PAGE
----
By Erik Flannigan
Every Springsteen tour starts with a vision and an underlying narrative. What story is our favorite artist telling through his setlist and presentation? Over time, setlists typically evolve and tours explore new themes, keeping things fresh but sometimes departing significantly from the initial concept.
Springsteen’s solo-acoustic tour for The Ghost of Tom Joad was unwavering in conserving its original vision. Beyond special nights in Freehold and Asbury Park, from the earliest shows in late 1995 through final gigs in the spring of 1997, the core songs from the album served as the spine of the show, while Bruce’s performances stayed steely and steady. Nice, France, a stop from the tail-end of the Joad tour and the first Archive release from 1997, presents an opportunity to reassess this compelling commitment from the little-heard fifth leg.
I had the good fortune to see a couple of the early shows on the Joad tour, at the Wiltern in Los Angeles on November 26 and 27, 1995. With the exception of the final encore (and album closer) “My Best Was Never Good Enough,” Bruce performed the same songs from Joad at the LA shows as he would in Nice, more than 120 performances later. “Darkness on the Edge of Town,” “Murder Incorporated,” “Born in the U.S.A.,” and “This Hard Land” are also intact. Adding “Brothers Under the Bridge,” which debuted the second night at the Wiltern, 13 songs remained in the set, anchoring the tale and tone of this special solo outing.
Which isn’t to say those songs are played exactly as they were in the fall of 1995. The Nice performance is unmistakably honed after a year and a half on the road without a band. Case in point: Springsteen’s guitar playing feels less muscular but more masterly. Because the arrangements largely remain faithful, the differences are subtle, but a song like “Murder Incorporated” has evolved from stark noir to more of a beautifully sung cautionary tale, with Bruce’s guitar weaving an unsettling rhythmic bed that lulls us into submission.
“Straight Time,” “Highway 29,” and the title track play truer to form, but there’s extra weariness in the tone of the protagonists that makes their stories resonate all the more. Heard through a post-Western Stars filter, “Highway 29” feels like a progenitor to that recent mastework, especially its title track. Truest of all is the four-pack that served as the lyrical denouement for show. Nice gets sublime readings of “Sinaloa Cowboys,” “The Line,” “Balboa Park,” and “Across The Border,” and the verb is accurate for these near novellas.
On Broadway, Springsteen set up familiar songs with stories and vice versa, but this storytelling sequence is more like an author reading to an unfamiliar audience. As such, Bruce’s performances of the material place a premium on the vivid details that make the narrative spark to life. For a performer who has earned the position of having his audiences eat out of the palm of his hand, brokering this type of connection with more demanding material must have been a fascinating challenge. Admiration for how he pulls it off night after night is well earned.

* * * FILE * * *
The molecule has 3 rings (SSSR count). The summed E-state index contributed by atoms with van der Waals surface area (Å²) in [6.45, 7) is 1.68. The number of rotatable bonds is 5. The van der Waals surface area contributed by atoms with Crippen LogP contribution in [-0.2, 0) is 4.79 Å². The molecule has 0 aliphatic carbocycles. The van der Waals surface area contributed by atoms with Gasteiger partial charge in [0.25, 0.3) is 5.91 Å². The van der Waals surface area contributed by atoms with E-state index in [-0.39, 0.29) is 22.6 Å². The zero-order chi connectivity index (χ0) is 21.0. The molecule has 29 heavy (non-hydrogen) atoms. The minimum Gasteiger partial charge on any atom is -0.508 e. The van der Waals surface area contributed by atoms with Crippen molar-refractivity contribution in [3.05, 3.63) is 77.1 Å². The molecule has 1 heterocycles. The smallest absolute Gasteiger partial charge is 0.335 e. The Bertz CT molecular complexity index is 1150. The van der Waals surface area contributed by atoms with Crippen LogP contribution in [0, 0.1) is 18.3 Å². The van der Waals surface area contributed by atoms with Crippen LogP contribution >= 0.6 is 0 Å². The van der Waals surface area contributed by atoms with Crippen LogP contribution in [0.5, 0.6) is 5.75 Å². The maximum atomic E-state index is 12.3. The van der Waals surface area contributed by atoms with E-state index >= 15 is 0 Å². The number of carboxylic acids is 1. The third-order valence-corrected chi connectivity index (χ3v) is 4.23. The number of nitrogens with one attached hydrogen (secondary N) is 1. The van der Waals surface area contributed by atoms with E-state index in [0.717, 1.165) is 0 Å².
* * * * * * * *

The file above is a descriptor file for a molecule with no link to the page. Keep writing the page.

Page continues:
Other Joad tour stalwarts are also in top form in Nice. The 12-string reinvention of “Darkness on the Edge of Town,” debuted at the Christic shows in 1990, still sends shivers up the spine. “Brothers Under the Bridge” is perhaps the most underappreciated entry among Springsteen’s Vietnam Veterans material. The song was still unreleased when Bruce performed it on the Joad tour (it eventually came out on Tracks in 1998). The final line, “One minute you’re right there, and something slips,” remains one of the most haunting in the canon.
Nice would also see the final tour performance of “It’s the Little Things That Count.” Bruce revisited the song a couple of times at the Somerville, MA solo shows in 2003, but it has been unheard ever since. The song was written for Joad and later considered for Devils & Dust, but it remains officially unreleased in studio form. Gotta love the transition from “Little Things” to “Red Headed Woman”: “Speaking of tongues…”
Of course Joad tour setlists were not totally rigid. Nice finds Springsteen in something of a nostalgic mood, pulling the kindred “Growin’ Up” and “Saint in the City” into the set, connecting the Joad era to Springsteen’s last turn as a solo artist in 1972. He also takes “You Can Look (But You Better Not Touch)” out for an entertaining spin in its tour debut. “Working on the Highway” is good fun, too, exposing the Born in the U.S.A. song’s Nebraska roots — listen for Bruce hitting a particularly impressive high note at the end of “cruel cruel worrrrrld.”
The final reinvention of the night comes with “The Promised Land.” As evidenced by his use of Suicide’s “Dream Baby Dream” to close shows on his next solo tour in 2005, Springsteen is attracted to mesmeric arrangements. The transformation of “The Promised Land” could be the most radical of all his reinterpretations and merits reappreciation for sheer performance beauty and vocal control. We’re transfixed until that final percussive thwack breaks the trance of a spellbinding evening and a tour that stayed true to itself from the first show to the last.